This week, Jan Capper, Executive Director of the International Association of Language Centres (IALC), presents an overview of an industry panel discussion at the recent IALC Brisbane 2014 workshop, covering topics including commoditisation and price wars.

What’s the future of online booking and how far is study travel from a global distribution system like those seen in the travel industry?

These were two of the questions posed to a panel of industry experts at the 2014 IALC Workshop in Brisbane.

The views of the audience, made up mainly of educators plus agencies and service providers, were polled as the discussion progressed.

The panel was moderated by Jean-Marc Alberola, President of Bridge and comprised four industry leaders with unique perspectives: Mauricio Pucci, CEO of the Information Planet agency network, who is separately developing a global distribution system for study travel, to be trialled later this year; Barbara Jaeschke, Managing Director of Berlin-based language school and agency GLS; Mark Lucas, Managing Director of iae GLOBAL, the international wing of Korean agency iae edunet; and Rod Hearps, Vice President of ICEF.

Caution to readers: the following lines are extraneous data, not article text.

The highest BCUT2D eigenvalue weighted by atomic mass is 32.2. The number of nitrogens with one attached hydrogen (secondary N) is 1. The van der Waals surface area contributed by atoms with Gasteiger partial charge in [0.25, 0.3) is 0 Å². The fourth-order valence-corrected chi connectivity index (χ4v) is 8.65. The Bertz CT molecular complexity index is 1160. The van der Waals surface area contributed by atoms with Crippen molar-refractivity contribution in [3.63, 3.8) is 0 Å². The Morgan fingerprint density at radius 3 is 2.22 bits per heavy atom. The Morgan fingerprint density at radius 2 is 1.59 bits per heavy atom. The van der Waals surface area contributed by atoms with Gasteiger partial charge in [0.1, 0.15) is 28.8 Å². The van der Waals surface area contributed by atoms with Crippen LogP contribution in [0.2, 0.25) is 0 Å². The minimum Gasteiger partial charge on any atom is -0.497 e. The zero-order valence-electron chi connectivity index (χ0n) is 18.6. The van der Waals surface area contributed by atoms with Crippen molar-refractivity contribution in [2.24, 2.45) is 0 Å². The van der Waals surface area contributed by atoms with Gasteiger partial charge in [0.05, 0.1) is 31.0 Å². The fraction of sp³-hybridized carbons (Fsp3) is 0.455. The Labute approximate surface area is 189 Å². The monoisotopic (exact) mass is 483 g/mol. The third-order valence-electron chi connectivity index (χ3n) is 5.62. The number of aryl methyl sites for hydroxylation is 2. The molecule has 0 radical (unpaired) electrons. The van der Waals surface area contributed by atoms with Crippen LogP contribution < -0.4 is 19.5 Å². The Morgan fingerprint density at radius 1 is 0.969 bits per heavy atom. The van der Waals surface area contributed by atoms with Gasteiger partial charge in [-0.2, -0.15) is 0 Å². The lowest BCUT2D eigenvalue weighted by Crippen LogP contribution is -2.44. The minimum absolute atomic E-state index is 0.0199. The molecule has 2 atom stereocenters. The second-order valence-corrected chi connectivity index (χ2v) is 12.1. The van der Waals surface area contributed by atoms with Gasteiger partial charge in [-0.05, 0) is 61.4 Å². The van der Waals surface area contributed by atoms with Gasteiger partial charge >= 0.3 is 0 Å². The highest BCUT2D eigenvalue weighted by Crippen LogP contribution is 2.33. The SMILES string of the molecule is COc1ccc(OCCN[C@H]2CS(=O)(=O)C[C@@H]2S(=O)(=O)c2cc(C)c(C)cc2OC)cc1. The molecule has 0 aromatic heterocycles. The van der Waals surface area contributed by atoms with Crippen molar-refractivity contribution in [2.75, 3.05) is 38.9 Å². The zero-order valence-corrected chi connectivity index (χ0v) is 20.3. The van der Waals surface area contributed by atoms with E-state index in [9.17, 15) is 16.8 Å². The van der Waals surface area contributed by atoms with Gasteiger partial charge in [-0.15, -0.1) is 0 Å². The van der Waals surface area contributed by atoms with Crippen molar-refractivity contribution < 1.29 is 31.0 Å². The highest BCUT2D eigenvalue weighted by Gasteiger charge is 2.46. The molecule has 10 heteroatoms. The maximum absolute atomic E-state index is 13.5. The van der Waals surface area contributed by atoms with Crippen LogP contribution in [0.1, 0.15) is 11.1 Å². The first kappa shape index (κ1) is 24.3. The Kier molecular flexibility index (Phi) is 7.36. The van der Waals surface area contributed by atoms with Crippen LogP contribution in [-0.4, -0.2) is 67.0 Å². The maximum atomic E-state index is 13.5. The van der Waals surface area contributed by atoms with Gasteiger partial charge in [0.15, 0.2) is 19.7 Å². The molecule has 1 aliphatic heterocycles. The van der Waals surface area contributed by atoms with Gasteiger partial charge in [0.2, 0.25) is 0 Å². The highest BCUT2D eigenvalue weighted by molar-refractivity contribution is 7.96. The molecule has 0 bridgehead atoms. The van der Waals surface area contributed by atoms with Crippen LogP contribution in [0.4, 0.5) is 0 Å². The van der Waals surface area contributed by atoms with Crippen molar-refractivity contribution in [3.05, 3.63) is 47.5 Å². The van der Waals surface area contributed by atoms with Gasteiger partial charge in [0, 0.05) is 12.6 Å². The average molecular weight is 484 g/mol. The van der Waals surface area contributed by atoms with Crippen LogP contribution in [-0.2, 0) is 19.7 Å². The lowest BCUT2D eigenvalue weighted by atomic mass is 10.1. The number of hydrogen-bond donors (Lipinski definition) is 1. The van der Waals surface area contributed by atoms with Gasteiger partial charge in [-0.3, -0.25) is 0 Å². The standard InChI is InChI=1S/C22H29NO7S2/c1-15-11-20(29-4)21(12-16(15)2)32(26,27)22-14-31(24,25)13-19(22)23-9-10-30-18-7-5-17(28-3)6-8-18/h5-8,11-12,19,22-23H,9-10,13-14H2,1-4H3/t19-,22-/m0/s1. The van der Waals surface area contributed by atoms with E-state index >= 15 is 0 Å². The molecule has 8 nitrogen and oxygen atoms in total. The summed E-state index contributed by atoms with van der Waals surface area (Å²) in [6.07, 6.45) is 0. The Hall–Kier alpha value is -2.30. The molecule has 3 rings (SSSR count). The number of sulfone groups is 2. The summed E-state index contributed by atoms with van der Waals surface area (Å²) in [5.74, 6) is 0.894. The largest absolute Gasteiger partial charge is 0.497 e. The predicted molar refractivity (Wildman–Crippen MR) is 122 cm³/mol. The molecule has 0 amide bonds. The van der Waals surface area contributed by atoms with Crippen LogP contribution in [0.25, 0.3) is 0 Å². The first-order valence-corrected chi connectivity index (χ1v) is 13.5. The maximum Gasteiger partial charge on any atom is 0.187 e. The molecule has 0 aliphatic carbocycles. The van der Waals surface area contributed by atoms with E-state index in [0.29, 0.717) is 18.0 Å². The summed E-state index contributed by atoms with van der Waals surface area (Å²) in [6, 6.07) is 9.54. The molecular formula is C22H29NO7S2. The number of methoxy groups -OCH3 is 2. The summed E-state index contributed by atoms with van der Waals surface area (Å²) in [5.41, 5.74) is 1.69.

Is language travel commoditising?

The broad conclusion was that the short-term, the general language course is at an early stage of commoditisation and this will continue. But it was felt that products such as university pathways are too complex and expensive to commoditise.

Taking milk as an example of a commoditised product, Rod Hearps reassured niche operators that while the big brands compete purely on price, there’s still room on the supermarket shelf for Byron Bay organic.

Mauricio Pucci suggested that standardizing the general language course would bring more agents to the market. Schools need more distributors and simple products can be sold by many agencies, he said. The current complex presentation of the short-term course, with small variations in lesson length and terms like “intensive” used for both 15- and 30-lesson programmes, makes it harder to sell to consumers and to train agency staff.